10.3 Applying law laid down by the Hon’ble Supreme Court in the aforesaid decision, to the facts of the case on hand, the decision of the respondent Corporation in not treating and/or considering the petitioners as tenderer/bidder and in holding the petitioners ineligible even prior to technical bid stage, cannot be said to be perverse and/or arbitrary and suffering from vice of favoritism. The understanding on the part of the respondent Corporation with respect to applying relevant terms and conditions of the tender document and to treat and/or consider the deposit of bid document fee/bid processing fee and the EMD before relevant date as essential condition to be fulfilled and/or complied with the at the entry stage itself cannot be said to be perverse and/or arbitrary to the terms and conditions of the tender document. At this stage, it is required to be noted that as such there are no specific allegation of mala fide and/or favoritism. The terms and conditions of the tender document are applied uniformly all other bidders had complied with the the aforesaid and have deposited the entire amount of bid document fee i.e. Rs.21,240/-(Rs.18000/- + GST @18%) and EMD. At this stage, it is required to be noted that in the pre bid meeting held on 22.08.2017. Admittedly, representative of the petitioners did not remain present in the pre-bid meeting and did not raise any query with respect to the GSTIN number etc. If the petitioners had any doubt, it could have and ought to have sought clarification from the authority concerned as mentioned in the tender document. In the “nProdcure” tender consolidated details, it has been specifically mentioned that in case bidder needs any clarifications and/or if training is required to participate online tenders, they can contact (n)Procure Support Team. Moreover, the petitioner could have and ought to have at least made representation to the respondent Corporation prior to submission of the bid that in absence of GSTIN number and as there is ambiguity, it is not possible for the petitioners to deposit the amount of GST. The petitioners neither sought any clarification nor did it make any representation to the respondent Corporation. Therefore, even the case on behalf of the petitioners so pleaded in the petition that the petitioners did not deposit the amount of GST in absence of GST registration/GSTIN is nothing but an afterthought. At this stage, it is required to be noted that as such the petitioners was not required to deposit the amount of GST. The petitioners and others were required to deposit as such Rs.21,240/- towards bid document fee/ bid processing fee which includes GST amount at 18%. Therefore, there was no question of furnishing any details of GST registration/GSTIN, as now stated by the petitioners. At this stage, it is required to be noted even at the cost of repetition that other two bidders did deposit the entire amount of Rs.21,240/- and thereby complied with the relevant terms and conditions/essential conditions.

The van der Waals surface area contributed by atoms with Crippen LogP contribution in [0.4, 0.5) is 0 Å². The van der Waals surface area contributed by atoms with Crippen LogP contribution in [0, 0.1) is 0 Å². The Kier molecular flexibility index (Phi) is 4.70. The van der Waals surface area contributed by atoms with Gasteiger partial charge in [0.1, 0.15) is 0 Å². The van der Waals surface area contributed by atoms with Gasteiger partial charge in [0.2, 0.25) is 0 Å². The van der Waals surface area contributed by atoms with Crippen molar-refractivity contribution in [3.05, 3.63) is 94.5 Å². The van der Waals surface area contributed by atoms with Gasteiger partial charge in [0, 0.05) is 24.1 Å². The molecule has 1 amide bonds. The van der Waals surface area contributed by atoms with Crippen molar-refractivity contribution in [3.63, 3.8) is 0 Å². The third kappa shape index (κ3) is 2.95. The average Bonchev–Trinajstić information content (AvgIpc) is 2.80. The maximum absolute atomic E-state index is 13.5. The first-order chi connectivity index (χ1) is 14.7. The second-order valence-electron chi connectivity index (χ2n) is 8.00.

11. Now, so far as the submission on behalf of the petitioners that subsequently the petitioners in fact sent the demand draft of difference of amount of bid document fee by sending demand draft subsequently which was returned and even thereafter deposit the amount of GST on reverse charge basis and therefore, there is not loss to the respondent Corporation is neither here nor there. What is required to be considered as payment of entire amount of bid document fee/bid processing fee and the EMD at the relevant time and before the prescribed period mentioned in the tender document. As observed herein above, such a requirement was required to be complied with the entry stage itself. As observed herein above, unless and until, entire amount of bid document fee/ bid processing fee and the EMD is deposited the persons who submitted bid would not get entry at all and only after the aforesaid amount is deposited/paid and receipt is generated, the concerned party can be said to be tenderer/bidder whose bid is required to be considered at technical stage and thereafter on fulfillment of other terms and conditions, its price bid is required to be considered.

12. Now, so far as submission on behalf of the petitioners that such condition cannot be said to be essential condition is concerned, considering the aforesaid decisions of the Hon’ble Supreme Court and when the Corporation applied such condition to all the bidders and as such other bidders also complied with the same, thereafter it will not be open for the petitioners and that too after participating in the tender process that such a condition cannot be said to be essential condition. Similarly, submission on behalf of the petitioners that such a condition is not backed by law and therefore, such a condition could not have been provided is concerned, once having participated in the tender process thereafter and having found ineligible on the ground of non compliance of essential condition of non deposit of entire bid tender document fee and consequently not getting the entry at the initial stage itself, thereafter, it would not be open for the petitioners to challenge the condition and/to contend that such a condition was not warranted.